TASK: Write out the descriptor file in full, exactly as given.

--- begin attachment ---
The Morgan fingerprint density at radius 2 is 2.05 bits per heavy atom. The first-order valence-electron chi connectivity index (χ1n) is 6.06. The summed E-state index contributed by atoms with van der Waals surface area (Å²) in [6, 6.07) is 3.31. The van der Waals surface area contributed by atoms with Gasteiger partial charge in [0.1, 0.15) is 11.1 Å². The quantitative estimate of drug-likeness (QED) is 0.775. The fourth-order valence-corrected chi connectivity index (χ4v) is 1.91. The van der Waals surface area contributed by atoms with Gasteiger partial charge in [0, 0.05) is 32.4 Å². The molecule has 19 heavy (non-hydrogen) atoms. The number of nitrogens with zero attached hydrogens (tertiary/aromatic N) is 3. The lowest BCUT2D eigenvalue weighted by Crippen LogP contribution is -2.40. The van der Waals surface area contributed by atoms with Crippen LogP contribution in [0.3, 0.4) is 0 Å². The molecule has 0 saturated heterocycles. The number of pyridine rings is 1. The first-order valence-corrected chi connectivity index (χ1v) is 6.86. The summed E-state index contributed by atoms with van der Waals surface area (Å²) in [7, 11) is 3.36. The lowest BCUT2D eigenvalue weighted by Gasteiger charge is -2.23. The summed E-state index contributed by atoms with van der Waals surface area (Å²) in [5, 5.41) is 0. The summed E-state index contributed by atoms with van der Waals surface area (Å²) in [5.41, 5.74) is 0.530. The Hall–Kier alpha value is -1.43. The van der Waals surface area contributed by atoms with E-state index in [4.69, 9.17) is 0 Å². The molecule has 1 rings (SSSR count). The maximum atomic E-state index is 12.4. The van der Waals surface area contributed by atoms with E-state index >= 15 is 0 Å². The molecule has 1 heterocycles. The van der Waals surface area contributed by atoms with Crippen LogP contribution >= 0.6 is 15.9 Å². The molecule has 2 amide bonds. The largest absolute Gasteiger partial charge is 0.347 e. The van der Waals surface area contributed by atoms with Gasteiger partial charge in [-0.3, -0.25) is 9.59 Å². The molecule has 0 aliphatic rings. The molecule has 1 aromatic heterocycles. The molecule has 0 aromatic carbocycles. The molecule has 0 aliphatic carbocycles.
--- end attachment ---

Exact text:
The Morgan fingerprint density at radius 2 is 2.05 bits per heavy atom. The first-order valence-electron chi connectivity index (χ1n) is 6.06. The summed E-state index contributed by atoms with van der Waals surface area (Å²) in [6, 6.07) is 3.31. The van der Waals surface area contributed by atoms with Gasteiger partial charge in [0.1, 0.15) is 11.1 Å². The quantitative estimate of drug-likeness (QED) is 0.775. The fourth-order valence-corrected chi connectivity index (χ4v) is 1.91. The van der Waals surface area contributed by atoms with Gasteiger partial charge in [0, 0.05) is 32.4 Å². The molecule has 19 heavy (non-hydrogen) atoms. The number of nitrogens with zero attached hydrogens (tertiary/aromatic N) is 3. The lowest BCUT2D eigenvalue weighted by Crippen LogP contribution is -2.40. The van der Waals surface area contributed by atoms with Crippen LogP contribution in [0.3, 0.4) is 0 Å². The molecule has 0 saturated heterocycles. The number of pyridine rings is 1. The first-order valence-corrected chi connectivity index (χ1v) is 6.86. The summed E-state index contributed by atoms with van der Waals surface area (Å²) in [7, 11) is 3.36. The lowest BCUT2D eigenvalue weighted by Gasteiger charge is -2.23. The summed E-state index contributed by atoms with van der Waals surface area (Å²) in [5, 5.41) is 0. The summed E-state index contributed by atoms with van der Waals surface area (Å²) in [5.41, 5.74) is 0.530. The Hall–Kier alpha value is -1.43. The van der Waals surface area contributed by atoms with E-state index in [4.69, 9.17) is 0 Å². The molecule has 1 rings (SSSR count). The maximum atomic E-state index is 12.4. The van der Waals surface area contributed by atoms with E-state index >= 15 is 0 Å². The molecule has 1 heterocycles. The van der Waals surface area contributed by atoms with Crippen LogP contribution >= 0.6 is 15.9 Å². The molecule has 2 amide bonds. The largest absolute Gasteiger partial charge is 0.347 e. The van der Waals surface area contributed by atoms with Gasteiger partial charge in [-0.3, -0.25) is 9.59 Å². The molecule has 0 aliphatic rings. The molecule has 1 aromatic heterocycles. The molecule has 0 aromatic carbocycles. The molecule has 0 aliphatic carbocycles.